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Y Combinator pulls back from late-stage startup investing to focus on its core accelerator program, and parts ways with 17 employees

Garry Tan, founding and managing partner at Initialized Capital, posing in a hallwayY Combinator president and CEO Garry Tan.

Oliver Covrett

  • Y Combinator president Garry Tan announced the accelerator is moving away from late-stage investing.
  • The decision shouldn’t lead to “a noticable effect” on companies YC has already funded, Tan says. 
  • The startup accelerator will also eliminate 17 roles on the late-stage investing team. 

The startup accelerator Y Combinator is pulling back from its late-stage startup investing efforts, its president Garry Tan announced in a blog post.

Known for its early-stage investing focus through its core accelerator program, YC also does late-stage investing. 

“But late stage investing turned out to be so different from early stage that we found it to be a distraction from our core mission. So we’re going to decrease the amount of late stage investing we do,” Tan wrote. 

As part of the restructuring, 17 employees on the late-stage investing teams had their roles eliminated, Tan wrote in the post. 

The partners who led the fund, Anu Hariharan and Ali Rowghani, plan to leave the accelerator, with plans to set up a fund of their own since YC won’t be raising another late-stage fund, The Information reported.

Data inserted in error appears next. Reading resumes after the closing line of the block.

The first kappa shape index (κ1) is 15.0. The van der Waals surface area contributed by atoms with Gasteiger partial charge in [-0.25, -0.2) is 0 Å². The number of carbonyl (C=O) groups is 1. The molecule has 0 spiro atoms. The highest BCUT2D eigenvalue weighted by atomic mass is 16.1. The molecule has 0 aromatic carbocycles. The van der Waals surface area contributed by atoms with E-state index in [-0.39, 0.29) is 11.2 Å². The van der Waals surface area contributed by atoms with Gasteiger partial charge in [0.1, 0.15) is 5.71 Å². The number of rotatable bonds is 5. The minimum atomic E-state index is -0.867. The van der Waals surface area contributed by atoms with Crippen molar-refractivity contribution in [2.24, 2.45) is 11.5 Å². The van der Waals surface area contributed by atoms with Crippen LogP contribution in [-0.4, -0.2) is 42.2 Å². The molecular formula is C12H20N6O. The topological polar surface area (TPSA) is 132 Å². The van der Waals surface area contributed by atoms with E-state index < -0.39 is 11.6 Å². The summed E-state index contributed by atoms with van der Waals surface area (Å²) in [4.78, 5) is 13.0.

Tan took over as Y Combinator’s president and CEO at the beginning of 2023 after previous president Geoff Ralston announced he was stepping back. Prior to that, he spent over a decade at Initialized Capital, the venture firm he cofounded alongside Alexis Ohanian. He also went through YC’s accelerator program as a startup founder in 2008 with his blogging platform Posterous, and later went on to serve as a YC partner from 2010 to 2015. 

The announcement that Tan would lead the accelerator came after news broke that YC would be decreasing the number of accepted startups for its accelerator program by around 40%, The Information first reported in August, ahead of its demo day last September. 

Y Combinator did not immediately respond to Insider’s request for comment. 

Read the original article on Business Insider
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